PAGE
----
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Donald Trump suggested "white against black candidates" for The Apprentice



In 2005, Donald Trump came up with the idea of ​​raising the ratings for "The Apprentice," a US television program he moderated at the time.

Trump suggested playing a pure white team against a purely black team and thought it would be the highest rated show on TV.

He launched the idea in Howard Stern's radio show in April 2005, according to the New York Times.

"Do you like it?" Trump asked Stern. He answered, "Yes."

Trump asked Stern's African-American co-host Robin Quivers the same question. "Well," she said, "I think you'll have an uprising."

But Trump was reportedly not worried about the possible impact of the show. "I think it would be handled very nicely by me because, as you know, I'm very diplomatic," he said to Stern, adding that while there would be a mix of fair-skinned and dark-skinned black contestants, White Team would consist exclusively of blondes.

The show was never realized because, according to The Times executives, NBC immediately rejected his proposal. A NBC spokesman did not immediately respond to Business Insider's request for comment.

Read more: Timeline of the chaotic series of events surrounding Trump's racist tweets that attacked The Squad.

The Times used this example in a recent article discussing whether Trump has used "Race for Gain" in recent years.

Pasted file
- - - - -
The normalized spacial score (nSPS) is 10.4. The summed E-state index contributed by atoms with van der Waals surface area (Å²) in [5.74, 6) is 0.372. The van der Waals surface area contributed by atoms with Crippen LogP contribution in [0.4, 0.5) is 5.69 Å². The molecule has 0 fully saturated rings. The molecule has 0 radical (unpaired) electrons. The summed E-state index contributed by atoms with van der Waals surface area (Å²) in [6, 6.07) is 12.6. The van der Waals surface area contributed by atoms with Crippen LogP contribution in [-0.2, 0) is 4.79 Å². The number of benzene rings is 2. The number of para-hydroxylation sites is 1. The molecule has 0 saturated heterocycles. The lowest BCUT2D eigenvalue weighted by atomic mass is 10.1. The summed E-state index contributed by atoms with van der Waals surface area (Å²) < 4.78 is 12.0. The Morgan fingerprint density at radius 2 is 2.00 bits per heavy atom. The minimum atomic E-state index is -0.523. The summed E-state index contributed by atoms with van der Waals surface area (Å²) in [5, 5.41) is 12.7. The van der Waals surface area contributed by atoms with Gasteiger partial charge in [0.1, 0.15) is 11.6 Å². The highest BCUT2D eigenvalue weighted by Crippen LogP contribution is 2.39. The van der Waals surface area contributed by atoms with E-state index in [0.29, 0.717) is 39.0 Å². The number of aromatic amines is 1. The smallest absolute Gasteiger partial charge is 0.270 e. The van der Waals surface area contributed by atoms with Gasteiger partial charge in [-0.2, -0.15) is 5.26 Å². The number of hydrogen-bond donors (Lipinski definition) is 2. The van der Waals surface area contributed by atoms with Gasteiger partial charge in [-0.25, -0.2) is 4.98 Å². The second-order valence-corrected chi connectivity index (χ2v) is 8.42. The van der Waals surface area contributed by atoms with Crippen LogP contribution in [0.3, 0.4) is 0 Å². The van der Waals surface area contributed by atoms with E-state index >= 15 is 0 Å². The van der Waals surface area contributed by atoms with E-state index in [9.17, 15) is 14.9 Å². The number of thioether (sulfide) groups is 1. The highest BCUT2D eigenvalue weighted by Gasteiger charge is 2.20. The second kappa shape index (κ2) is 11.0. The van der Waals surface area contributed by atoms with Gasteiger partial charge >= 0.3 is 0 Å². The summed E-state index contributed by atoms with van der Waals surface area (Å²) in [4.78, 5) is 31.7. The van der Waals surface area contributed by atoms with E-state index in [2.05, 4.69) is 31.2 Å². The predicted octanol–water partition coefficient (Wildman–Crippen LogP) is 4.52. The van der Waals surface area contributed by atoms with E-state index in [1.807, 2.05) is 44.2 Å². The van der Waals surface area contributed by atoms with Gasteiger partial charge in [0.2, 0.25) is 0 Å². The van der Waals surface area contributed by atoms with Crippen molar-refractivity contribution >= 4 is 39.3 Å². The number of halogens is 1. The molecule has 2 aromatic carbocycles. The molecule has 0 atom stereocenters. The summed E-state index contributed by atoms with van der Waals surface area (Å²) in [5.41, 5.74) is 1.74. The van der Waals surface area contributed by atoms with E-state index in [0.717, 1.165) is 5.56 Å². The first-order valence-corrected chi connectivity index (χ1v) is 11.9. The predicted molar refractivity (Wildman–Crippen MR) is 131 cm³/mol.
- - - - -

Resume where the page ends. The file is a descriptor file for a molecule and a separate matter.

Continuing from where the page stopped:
Over decades in business, entertainment, and now in the Politics Mr. Trump has approached the ethnic and religious splits of America opportunistically, not as the wounds of the nation that are to be healed, but as openings to achieve his goals, regardless of whether they are valuations fame, money or power, without regard to adverse consequences, "wrote The Times.

The story was sparked by Trump's racist tweets on Sunday targeting four progressive democrats who are women of skin color.

Trump wrote on Twitter that the "progressive" Democratic congressional women should "return" to their "corrupt" and "broken and crime-prone" countries. Three of the four he apparently referred to were born in the United States.

He said that these convention women "loudly […] and viciously told the people of the United States […] how our government is to be conducted".


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